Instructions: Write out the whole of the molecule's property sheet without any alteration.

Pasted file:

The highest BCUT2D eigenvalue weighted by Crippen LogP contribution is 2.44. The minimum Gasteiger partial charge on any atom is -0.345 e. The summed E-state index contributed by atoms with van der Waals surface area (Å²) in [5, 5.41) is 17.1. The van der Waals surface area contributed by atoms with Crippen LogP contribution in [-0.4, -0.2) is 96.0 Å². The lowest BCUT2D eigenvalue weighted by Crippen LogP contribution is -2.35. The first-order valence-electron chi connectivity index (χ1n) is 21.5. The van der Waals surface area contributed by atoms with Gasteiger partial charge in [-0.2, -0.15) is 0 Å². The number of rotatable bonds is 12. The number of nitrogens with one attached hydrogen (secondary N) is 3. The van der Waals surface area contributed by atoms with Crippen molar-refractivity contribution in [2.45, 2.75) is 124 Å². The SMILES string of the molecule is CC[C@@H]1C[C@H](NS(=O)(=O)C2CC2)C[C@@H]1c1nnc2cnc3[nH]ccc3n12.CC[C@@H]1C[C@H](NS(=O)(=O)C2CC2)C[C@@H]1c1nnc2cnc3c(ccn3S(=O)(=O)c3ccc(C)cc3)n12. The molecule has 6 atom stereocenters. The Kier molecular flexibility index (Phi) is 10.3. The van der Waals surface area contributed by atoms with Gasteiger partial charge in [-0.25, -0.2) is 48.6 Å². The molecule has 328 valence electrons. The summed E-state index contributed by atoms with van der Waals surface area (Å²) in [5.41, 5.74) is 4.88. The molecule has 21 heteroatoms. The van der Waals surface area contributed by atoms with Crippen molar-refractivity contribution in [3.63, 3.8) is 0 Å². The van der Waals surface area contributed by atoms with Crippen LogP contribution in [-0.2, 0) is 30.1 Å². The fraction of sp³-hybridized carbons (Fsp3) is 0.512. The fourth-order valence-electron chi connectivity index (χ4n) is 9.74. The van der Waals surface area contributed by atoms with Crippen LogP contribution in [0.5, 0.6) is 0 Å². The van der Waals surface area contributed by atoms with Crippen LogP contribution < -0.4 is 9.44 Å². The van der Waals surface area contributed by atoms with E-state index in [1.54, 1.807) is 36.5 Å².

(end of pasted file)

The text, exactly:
The highest BCUT2D eigenvalue weighted by Crippen LogP contribution is 2.44. The minimum Gasteiger partial charge on any atom is -0.345 e. The summed E-state index contributed by atoms with van der Waals surface area (Å²) in [5, 5.41) is 17.1. The van der Waals surface area contributed by atoms with Crippen LogP contribution in [-0.4, -0.2) is 96.0 Å². The lowest BCUT2D eigenvalue weighted by Crippen LogP contribution is -2.35. The first-order valence-electron chi connectivity index (χ1n) is 21.5. The van der Waals surface area contributed by atoms with Gasteiger partial charge in [-0.2, -0.15) is 0 Å². The number of rotatable bonds is 12. The number of nitrogens with one attached hydrogen (secondary N) is 3. The van der Waals surface area contributed by atoms with Crippen molar-refractivity contribution in [2.45, 2.75) is 124 Å². The SMILES string of the molecule is CC[C@@H]1C[C@H](NS(=O)(=O)C2CC2)C[C@@H]1c1nnc2cnc3[nH]ccc3n12.CC[C@@H]1C[C@H](NS(=O)(=O)C2CC2)C[C@@H]1c1nnc2cnc3c(ccn3S(=O)(=O)c3ccc(C)cc3)n12. The molecule has 6 atom stereocenters. The Kier molecular flexibility index (Phi) is 10.3. The van der Waals surface area contributed by atoms with Gasteiger partial charge in [-0.25, -0.2) is 48.6 Å². The molecule has 328 valence electrons. The summed E-state index contributed by atoms with van der Waals surface area (Å²) in [5.41, 5.74) is 4.88. The molecule has 21 heteroatoms. The van der Waals surface area contributed by atoms with Crippen molar-refractivity contribution in [3.63, 3.8) is 0 Å². The van der Waals surface area contributed by atoms with Crippen LogP contribution in [-0.2, 0) is 30.1 Å². The fraction of sp³-hybridized carbons (Fsp3) is 0.512. The fourth-order valence-electron chi connectivity index (χ4n) is 9.74. The van der Waals surface area contributed by atoms with Crippen LogP contribution in [0.5, 0.6) is 0 Å². The van der Waals surface area contributed by atoms with Crippen LogP contribution < -0.4 is 9.44 Å². The van der Waals surface area contributed by atoms with E-state index in [1.54, 1.807) is 36.5 Å².